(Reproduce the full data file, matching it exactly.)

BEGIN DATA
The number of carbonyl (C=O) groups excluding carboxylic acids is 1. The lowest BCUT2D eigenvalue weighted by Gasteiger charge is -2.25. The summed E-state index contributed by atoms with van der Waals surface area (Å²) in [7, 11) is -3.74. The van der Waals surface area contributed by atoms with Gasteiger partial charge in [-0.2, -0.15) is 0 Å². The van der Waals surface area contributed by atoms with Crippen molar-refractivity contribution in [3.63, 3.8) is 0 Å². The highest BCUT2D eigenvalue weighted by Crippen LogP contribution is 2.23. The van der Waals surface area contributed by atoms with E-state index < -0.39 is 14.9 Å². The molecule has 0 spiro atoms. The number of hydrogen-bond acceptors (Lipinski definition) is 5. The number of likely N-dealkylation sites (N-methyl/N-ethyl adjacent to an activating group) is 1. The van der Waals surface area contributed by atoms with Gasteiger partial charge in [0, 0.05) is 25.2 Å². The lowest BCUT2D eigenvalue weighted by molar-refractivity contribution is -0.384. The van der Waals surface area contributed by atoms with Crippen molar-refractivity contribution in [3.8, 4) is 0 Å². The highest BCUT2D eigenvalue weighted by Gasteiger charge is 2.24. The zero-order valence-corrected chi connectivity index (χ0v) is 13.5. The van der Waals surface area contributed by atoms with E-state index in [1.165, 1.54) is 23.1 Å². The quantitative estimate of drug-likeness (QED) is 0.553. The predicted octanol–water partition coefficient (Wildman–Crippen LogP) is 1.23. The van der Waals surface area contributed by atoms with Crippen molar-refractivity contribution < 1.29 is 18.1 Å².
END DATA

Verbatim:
The number of carbonyl (C=O) groups excluding carboxylic acids is 1. The lowest BCUT2D eigenvalue weighted by Gasteiger charge is -2.25. The summed E-state index contributed by atoms with van der Waals surface area (Å²) in [7, 11) is -3.74. The van der Waals surface area contributed by atoms with Gasteiger partial charge in [-0.2, -0.15) is 0 Å². The van der Waals surface area contributed by atoms with Crippen molar-refractivity contribution in [3.63, 3.8) is 0 Å². The highest BCUT2D eigenvalue weighted by Crippen LogP contribution is 2.23. The van der Waals surface area contributed by atoms with E-state index < -0.39 is 14.9 Å². The molecule has 0 spiro atoms. The number of hydrogen-bond acceptors (Lipinski definition) is 5. The number of likely N-dealkylation sites (N-methyl/N-ethyl adjacent to an activating group) is 1. The van der Waals surface area contributed by atoms with Gasteiger partial charge in [0, 0.05) is 25.2 Å². The lowest BCUT2D eigenvalue weighted by molar-refractivity contribution is -0.384. The van der Waals surface area contributed by atoms with Crippen molar-refractivity contribution in [3.8, 4) is 0 Å². The highest BCUT2D eigenvalue weighted by Gasteiger charge is 2.24. The zero-order valence-corrected chi connectivity index (χ0v) is 13.5. The van der Waals surface area contributed by atoms with E-state index in [1.165, 1.54) is 23.1 Å². The quantitative estimate of drug-likeness (QED) is 0.553. The predicted octanol–water partition coefficient (Wildman–Crippen LogP) is 1.23. The van der Waals surface area contributed by atoms with Crippen molar-refractivity contribution < 1.29 is 18.1 Å².